Playing Politics with the Constitution

What kind of judge do we want as a replacement for Justice Anthony Kennedy?

Folks are talking about a President Donald Trump nominee being a shoo-in because Republicans have a majority in the Senate, and there’s no filibustering of judicial nominations.  I’m not so sure.

The Left, of course, are crying the End of Times and the end of Roe v Wade, but that’s less a factor than a more pernicious conflict in the offing.

Late Thursday, the president met with a bipartisan group of six senators who will play a pivotal role in selecting Mr Kennedy’s successor because they have deviated from their party on key votes in the past. The lawmakers signaled they want an ideological centrist….

Those Senators included Judiciary Committee Chairman Chuck Grassley (R, IA), Susan Collins (R, ME), Lisa Murkowski (R, AK), Joe Donnelly (D, IN), Heidi Heitkamp (D, ND), and Joe Manchin (D, WV).

Litmus tests and centrism.  Collins and Murkowski look like they’re going to hold out for someone who’ll explicitly protect Roe.  I’d like to see that ruling at least adjusted, but a single, narrow issue should not be a deal maker or breaker.  Litmus tests are out of place here.

Others of that crowd are holding out for a centrist, a middle of the roader, so as not to too badly upset the balance of ideologies on the Supreme Court.  The problem with centrism, though, is that it is committed to finding consensus on a case before the Court and doing so for the sake of consensus not because that would represent the best ruling.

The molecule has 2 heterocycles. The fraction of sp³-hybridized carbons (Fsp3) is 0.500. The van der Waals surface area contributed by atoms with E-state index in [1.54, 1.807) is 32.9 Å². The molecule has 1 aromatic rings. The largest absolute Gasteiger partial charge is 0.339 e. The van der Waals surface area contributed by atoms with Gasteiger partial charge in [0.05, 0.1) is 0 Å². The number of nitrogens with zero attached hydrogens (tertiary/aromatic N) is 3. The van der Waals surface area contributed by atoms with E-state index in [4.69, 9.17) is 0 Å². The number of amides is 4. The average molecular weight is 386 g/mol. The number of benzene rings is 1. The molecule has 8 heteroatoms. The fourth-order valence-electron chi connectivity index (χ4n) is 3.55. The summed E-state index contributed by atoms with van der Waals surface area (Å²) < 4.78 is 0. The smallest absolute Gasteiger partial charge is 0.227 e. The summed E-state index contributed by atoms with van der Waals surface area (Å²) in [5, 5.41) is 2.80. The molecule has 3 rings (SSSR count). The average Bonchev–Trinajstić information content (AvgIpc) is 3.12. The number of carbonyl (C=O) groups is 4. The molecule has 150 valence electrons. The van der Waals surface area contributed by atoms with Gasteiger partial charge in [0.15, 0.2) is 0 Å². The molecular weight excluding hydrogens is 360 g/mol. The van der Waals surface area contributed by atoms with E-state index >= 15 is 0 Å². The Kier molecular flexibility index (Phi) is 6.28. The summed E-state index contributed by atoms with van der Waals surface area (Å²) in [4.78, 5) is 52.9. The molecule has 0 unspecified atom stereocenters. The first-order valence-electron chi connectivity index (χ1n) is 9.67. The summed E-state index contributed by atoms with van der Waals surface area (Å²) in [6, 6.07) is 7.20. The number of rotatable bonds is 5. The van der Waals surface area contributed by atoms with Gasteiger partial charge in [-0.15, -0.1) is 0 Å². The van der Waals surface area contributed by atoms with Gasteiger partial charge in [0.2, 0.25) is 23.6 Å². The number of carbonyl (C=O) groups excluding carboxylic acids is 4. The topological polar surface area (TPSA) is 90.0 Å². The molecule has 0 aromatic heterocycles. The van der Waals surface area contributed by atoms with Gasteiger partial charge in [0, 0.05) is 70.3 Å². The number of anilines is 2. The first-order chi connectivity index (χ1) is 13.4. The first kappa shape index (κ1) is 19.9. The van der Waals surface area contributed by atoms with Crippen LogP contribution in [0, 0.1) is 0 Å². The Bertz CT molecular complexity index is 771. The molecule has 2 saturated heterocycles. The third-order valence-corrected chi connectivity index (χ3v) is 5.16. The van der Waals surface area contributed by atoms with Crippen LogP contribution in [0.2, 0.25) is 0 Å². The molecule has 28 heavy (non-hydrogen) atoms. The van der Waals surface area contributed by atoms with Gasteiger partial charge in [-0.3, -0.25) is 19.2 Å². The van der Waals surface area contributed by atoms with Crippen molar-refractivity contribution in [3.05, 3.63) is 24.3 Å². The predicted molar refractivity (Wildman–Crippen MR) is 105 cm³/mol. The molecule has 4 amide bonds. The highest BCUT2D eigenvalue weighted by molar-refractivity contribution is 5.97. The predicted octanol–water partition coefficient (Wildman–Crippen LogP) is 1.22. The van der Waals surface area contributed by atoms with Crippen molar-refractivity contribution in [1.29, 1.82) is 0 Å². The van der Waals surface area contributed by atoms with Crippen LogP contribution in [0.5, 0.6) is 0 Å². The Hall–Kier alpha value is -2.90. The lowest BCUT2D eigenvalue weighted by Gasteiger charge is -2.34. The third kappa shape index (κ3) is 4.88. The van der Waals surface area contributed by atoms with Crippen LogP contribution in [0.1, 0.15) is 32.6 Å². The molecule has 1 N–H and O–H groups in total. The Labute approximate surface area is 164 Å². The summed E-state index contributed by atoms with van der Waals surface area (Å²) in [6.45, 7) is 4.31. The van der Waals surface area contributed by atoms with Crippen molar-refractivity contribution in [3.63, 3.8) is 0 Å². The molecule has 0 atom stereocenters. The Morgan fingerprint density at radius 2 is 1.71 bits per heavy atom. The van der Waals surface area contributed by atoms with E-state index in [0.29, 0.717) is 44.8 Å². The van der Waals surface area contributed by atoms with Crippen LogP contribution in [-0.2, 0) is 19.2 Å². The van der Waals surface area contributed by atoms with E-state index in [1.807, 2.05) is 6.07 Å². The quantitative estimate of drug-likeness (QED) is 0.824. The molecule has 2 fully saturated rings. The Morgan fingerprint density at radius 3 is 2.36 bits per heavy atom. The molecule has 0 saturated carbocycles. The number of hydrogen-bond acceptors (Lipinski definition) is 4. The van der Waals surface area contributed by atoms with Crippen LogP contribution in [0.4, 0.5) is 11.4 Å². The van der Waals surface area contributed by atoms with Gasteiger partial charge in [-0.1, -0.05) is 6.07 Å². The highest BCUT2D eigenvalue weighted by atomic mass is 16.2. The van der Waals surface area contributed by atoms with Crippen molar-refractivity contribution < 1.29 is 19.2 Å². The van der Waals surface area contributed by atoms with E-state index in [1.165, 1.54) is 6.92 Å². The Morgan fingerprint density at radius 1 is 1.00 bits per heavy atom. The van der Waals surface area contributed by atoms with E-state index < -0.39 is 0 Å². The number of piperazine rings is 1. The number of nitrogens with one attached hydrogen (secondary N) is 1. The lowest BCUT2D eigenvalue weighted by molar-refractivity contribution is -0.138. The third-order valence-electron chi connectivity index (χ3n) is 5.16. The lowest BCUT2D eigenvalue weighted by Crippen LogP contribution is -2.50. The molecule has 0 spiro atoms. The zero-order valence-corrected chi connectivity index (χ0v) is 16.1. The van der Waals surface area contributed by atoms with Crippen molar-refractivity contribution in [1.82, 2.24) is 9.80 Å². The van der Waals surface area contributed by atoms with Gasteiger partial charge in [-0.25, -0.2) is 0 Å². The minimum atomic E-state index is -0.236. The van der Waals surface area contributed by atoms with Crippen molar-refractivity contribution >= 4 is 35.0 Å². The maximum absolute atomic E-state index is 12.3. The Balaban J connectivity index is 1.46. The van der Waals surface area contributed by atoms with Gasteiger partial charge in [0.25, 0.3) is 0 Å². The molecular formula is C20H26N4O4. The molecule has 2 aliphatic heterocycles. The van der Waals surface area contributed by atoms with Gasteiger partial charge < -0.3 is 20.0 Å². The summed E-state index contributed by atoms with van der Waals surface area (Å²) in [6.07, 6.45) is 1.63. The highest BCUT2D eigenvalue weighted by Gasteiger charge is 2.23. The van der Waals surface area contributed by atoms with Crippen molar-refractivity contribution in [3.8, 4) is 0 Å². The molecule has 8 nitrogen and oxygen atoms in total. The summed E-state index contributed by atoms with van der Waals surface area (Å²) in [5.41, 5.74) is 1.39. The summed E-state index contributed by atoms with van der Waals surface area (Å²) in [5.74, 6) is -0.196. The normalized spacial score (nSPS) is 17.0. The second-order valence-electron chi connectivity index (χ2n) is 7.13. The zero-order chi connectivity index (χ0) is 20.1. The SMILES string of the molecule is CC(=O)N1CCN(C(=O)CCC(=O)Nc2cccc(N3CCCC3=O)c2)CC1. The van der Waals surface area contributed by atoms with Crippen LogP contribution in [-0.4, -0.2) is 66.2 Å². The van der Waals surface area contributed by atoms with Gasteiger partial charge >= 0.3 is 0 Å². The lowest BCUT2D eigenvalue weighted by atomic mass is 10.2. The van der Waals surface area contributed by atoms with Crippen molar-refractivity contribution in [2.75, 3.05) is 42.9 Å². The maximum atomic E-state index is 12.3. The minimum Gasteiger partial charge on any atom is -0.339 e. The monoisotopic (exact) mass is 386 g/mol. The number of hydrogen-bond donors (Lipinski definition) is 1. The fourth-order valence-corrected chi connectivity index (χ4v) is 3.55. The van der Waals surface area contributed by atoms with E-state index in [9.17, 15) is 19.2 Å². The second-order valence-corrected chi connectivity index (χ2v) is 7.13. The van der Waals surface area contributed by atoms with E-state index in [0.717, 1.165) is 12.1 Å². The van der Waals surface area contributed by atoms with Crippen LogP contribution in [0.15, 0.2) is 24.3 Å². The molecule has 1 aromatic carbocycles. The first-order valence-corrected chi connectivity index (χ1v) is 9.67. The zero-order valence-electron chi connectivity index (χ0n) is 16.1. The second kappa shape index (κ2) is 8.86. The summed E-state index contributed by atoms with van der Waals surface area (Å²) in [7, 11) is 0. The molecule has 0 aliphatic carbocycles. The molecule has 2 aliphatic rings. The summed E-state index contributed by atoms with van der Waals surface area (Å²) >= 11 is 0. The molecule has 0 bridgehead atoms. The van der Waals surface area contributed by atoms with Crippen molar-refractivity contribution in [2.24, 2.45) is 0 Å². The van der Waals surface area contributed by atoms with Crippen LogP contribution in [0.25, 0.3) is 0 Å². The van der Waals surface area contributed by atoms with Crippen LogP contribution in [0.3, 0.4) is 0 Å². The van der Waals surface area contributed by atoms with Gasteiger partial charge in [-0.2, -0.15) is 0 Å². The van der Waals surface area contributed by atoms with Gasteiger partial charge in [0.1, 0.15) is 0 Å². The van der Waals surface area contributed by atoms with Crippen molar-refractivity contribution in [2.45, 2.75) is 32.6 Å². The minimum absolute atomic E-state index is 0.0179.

Moreover, consensus-building gives too much opportunity to deviate from the text, to legislate by that deviation from the bench, even to amend the Constitution from the bench.  No.  There can be no compromise here.  The words of the Constitution and of any Constitutional law are fixed, and any alteration of them can only be a political decision, not a judicial one.

Nor is there any place for ideology on the Court or in any court.  The Constitution is written and amended by the People, laws are written and enacted by the political branches of our government.  Our judiciary’s task is to apply the Constitution and laws to particular cases before them.  Ideology has no place in the application; ideology, to the extent it has a role in government, is a political matter alone.

No.  We shouldn’t be playing politics with the Supreme Court picks, naïve as that seems.  The best pick for this Justice, and for all nine Justices in their turn, is someone who will uphold the Constitution and hold laws accountable to the Constitution.  That requires a textualist.  Full stop.


Unfortunately, any two of those six Senators are enough to kill a nomination.  Or any one of them, since Senator Jeff Flake (R, AZ) has said he’ll block all judicial nominations until he gets his way on wholly unrelated matters.  Trump and Senate Majority Leader Mitch McConnell (R, KY) have their work cut out for them.  This is not a slam-dunk matter.

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